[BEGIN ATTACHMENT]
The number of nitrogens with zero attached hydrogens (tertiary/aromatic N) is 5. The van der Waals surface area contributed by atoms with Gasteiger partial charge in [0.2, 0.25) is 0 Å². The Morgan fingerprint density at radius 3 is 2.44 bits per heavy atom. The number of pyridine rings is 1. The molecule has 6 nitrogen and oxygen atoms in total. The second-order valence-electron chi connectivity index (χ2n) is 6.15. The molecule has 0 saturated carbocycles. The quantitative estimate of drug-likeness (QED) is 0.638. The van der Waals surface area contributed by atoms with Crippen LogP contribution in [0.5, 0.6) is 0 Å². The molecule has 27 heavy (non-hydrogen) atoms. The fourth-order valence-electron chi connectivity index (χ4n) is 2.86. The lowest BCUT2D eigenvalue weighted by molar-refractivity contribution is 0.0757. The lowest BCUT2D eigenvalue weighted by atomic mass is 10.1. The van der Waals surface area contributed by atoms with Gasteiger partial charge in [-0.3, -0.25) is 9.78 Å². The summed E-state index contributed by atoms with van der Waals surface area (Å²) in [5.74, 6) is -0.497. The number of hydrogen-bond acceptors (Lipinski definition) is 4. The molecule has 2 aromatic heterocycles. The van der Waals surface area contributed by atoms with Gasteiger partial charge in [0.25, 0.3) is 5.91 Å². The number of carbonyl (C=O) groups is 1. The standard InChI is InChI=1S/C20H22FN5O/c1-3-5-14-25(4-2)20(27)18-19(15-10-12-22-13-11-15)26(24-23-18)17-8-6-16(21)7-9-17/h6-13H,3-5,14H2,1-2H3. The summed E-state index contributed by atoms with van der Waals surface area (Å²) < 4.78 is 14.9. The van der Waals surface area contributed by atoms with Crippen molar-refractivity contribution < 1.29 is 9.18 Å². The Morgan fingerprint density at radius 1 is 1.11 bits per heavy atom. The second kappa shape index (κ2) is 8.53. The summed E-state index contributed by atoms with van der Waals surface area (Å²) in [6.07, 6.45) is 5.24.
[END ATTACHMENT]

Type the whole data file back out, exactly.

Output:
The number of nitrogens with zero attached hydrogens (tertiary/aromatic N) is 5. The van der Waals surface area contributed by atoms with Gasteiger partial charge in [0.2, 0.25) is 0 Å². The Morgan fingerprint density at radius 3 is 2.44 bits per heavy atom. The number of pyridine rings is 1. The molecule has 6 nitrogen and oxygen atoms in total. The second-order valence-electron chi connectivity index (χ2n) is 6.15. The molecule has 0 saturated carbocycles. The quantitative estimate of drug-likeness (QED) is 0.638. The van der Waals surface area contributed by atoms with Crippen LogP contribution in [0.5, 0.6) is 0 Å². The molecule has 27 heavy (non-hydrogen) atoms. The fourth-order valence-electron chi connectivity index (χ4n) is 2.86. The lowest BCUT2D eigenvalue weighted by molar-refractivity contribution is 0.0757. The lowest BCUT2D eigenvalue weighted by atomic mass is 10.1. The van der Waals surface area contributed by atoms with Gasteiger partial charge in [-0.3, -0.25) is 9.78 Å². The summed E-state index contributed by atoms with van der Waals surface area (Å²) in [5.74, 6) is -0.497. The number of hydrogen-bond acceptors (Lipinski definition) is 4. The molecule has 2 aromatic heterocycles. The van der Waals surface area contributed by atoms with Gasteiger partial charge in [0.25, 0.3) is 5.91 Å². The number of carbonyl (C=O) groups is 1. The standard InChI is InChI=1S/C20H22FN5O/c1-3-5-14-25(4-2)20(27)18-19(15-10-12-22-13-11-15)26(24-23-18)17-8-6-16(21)7-9-17/h6-13H,3-5,14H2,1-2H3. The summed E-state index contributed by atoms with van der Waals surface area (Å²) < 4.78 is 14.9. The van der Waals surface area contributed by atoms with Crippen molar-refractivity contribution < 1.29 is 9.18 Å². The Morgan fingerprint density at radius 1 is 1.11 bits per heavy atom. The second kappa shape index (κ2) is 8.53. The summed E-state index contributed by atoms with van der Waals surface area (Å²) in [6.07, 6.45) is 5.24.